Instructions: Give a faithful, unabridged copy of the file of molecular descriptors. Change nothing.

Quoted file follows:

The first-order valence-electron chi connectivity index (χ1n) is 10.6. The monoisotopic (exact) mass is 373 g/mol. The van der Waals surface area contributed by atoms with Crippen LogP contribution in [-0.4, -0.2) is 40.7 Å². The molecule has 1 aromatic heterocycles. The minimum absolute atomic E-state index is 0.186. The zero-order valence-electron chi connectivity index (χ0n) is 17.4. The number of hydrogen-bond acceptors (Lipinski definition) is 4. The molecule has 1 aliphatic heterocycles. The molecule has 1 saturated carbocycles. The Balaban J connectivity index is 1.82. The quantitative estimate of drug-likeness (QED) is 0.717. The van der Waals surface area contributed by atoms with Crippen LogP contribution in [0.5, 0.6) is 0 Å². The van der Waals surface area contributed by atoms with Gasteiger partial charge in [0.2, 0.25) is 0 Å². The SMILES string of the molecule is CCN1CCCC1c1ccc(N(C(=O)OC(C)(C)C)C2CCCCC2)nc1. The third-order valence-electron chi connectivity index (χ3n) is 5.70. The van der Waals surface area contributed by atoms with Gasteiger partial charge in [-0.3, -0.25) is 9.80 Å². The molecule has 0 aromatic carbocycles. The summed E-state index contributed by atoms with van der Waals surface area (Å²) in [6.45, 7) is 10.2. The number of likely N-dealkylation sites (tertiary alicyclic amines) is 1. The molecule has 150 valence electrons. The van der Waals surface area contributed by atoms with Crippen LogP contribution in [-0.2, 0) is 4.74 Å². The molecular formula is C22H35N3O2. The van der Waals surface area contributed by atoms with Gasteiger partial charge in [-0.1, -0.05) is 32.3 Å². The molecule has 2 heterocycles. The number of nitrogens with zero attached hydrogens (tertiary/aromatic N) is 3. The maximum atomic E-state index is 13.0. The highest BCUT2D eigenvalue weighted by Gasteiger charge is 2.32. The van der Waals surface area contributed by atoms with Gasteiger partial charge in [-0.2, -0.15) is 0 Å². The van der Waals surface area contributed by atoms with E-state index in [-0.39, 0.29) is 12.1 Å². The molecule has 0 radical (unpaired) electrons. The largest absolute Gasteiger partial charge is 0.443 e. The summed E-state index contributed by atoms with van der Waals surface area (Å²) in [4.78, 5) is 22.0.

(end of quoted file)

The first-order valence-electron chi connectivity index (χ1n) is 10.6. The monoisotopic (exact) mass is 373 g/mol. The van der Waals surface area contributed by atoms with Crippen LogP contribution in [-0.4, -0.2) is 40.7 Å². The molecule has 1 aromatic heterocycles. The minimum absolute atomic E-state index is 0.186. The zero-order valence-electron chi connectivity index (χ0n) is 17.4. The number of hydrogen-bond acceptors (Lipinski definition) is 4. The molecule has 1 aliphatic heterocycles. The molecule has 1 saturated carbocycles. The Balaban J connectivity index is 1.82. The quantitative estimate of drug-likeness (QED) is 0.717. The van der Waals surface area contributed by atoms with Crippen LogP contribution in [0.5, 0.6) is 0 Å². The van der Waals surface area contributed by atoms with Gasteiger partial charge in [0.2, 0.25) is 0 Å². The SMILES string of the molecule is CCN1CCCC1c1ccc(N(C(=O)OC(C)(C)C)C2CCCCC2)nc1. The third-order valence-electron chi connectivity index (χ3n) is 5.70. The van der Waals surface area contributed by atoms with Gasteiger partial charge in [-0.3, -0.25) is 9.80 Å². The molecule has 0 aromatic carbocycles. The summed E-state index contributed by atoms with van der Waals surface area (Å²) in [6.45, 7) is 10.2. The number of likely N-dealkylation sites (tertiary alicyclic amines) is 1. The molecule has 150 valence electrons. The van der Waals surface area contributed by atoms with Crippen LogP contribution in [-0.2, 0) is 4.74 Å². The molecular formula is C22H35N3O2. The van der Waals surface area contributed by atoms with Gasteiger partial charge in [-0.1, -0.05) is 32.3 Å². The molecule has 2 heterocycles. The number of nitrogens with zero attached hydrogens (tertiary/aromatic N) is 3. The maximum atomic E-state index is 13.0. The highest BCUT2D eigenvalue weighted by Gasteiger charge is 2.32. The van der Waals surface area contributed by atoms with Gasteiger partial charge in [-0.2, -0.15) is 0 Å². The van der Waals surface area contributed by atoms with E-state index in [-0.39, 0.29) is 12.1 Å². The molecule has 0 radical (unpaired) electrons. The largest absolute Gasteiger partial charge is 0.443 e. The summed E-state index contributed by atoms with van der Waals surface area (Å²) in [4.78, 5) is 22.0.